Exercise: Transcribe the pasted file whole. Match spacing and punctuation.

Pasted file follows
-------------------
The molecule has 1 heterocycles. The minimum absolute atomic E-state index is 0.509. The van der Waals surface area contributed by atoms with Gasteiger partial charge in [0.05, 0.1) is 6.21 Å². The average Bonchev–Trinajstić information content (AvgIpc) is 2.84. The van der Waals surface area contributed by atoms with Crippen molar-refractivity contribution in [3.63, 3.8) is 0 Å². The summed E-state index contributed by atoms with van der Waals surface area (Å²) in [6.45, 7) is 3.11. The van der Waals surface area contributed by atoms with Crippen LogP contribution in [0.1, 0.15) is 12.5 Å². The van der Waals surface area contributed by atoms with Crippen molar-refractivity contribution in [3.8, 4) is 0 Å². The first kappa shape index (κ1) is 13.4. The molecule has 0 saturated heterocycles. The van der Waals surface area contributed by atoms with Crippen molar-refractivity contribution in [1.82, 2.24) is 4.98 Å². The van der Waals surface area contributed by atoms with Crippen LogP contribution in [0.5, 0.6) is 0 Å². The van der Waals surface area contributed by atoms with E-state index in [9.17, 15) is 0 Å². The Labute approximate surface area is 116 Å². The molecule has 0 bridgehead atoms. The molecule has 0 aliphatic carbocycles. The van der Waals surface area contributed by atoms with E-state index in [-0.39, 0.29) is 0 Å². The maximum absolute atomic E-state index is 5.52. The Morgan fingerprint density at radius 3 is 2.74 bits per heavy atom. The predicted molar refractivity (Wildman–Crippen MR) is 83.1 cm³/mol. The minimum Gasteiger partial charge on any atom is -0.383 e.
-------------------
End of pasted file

The molecule has 1 heterocycles. The minimum absolute atomic E-state index is 0.509. The van der Waals surface area contributed by atoms with Gasteiger partial charge in [0.05, 0.1) is 6.21 Å². The average Bonchev–Trinajstić information content (AvgIpc) is 2.84. The van der Waals surface area contributed by atoms with Crippen molar-refractivity contribution in [3.63, 3.8) is 0 Å². The summed E-state index contributed by atoms with van der Waals surface area (Å²) in [6.45, 7) is 3.11. The van der Waals surface area contributed by atoms with Crippen LogP contribution in [0.1, 0.15) is 12.5 Å². The van der Waals surface area contributed by atoms with Crippen molar-refractivity contribution in [3.8, 4) is 0 Å². The first kappa shape index (κ1) is 13.4. The molecule has 0 saturated heterocycles. The van der Waals surface area contributed by atoms with Crippen molar-refractivity contribution in [1.82, 2.24) is 4.98 Å². The van der Waals surface area contributed by atoms with Crippen LogP contribution in [0.5, 0.6) is 0 Å². The van der Waals surface area contributed by atoms with E-state index in [9.17, 15) is 0 Å². The Labute approximate surface area is 116 Å². The molecule has 0 bridgehead atoms. The molecule has 0 aliphatic carbocycles. The van der Waals surface area contributed by atoms with E-state index in [-0.39, 0.29) is 0 Å². The maximum absolute atomic E-state index is 5.52. The Morgan fingerprint density at radius 3 is 2.74 bits per heavy atom. The predicted molar refractivity (Wildman–Crippen MR) is 83.1 cm³/mol. The minimum Gasteiger partial charge on any atom is -0.383 e.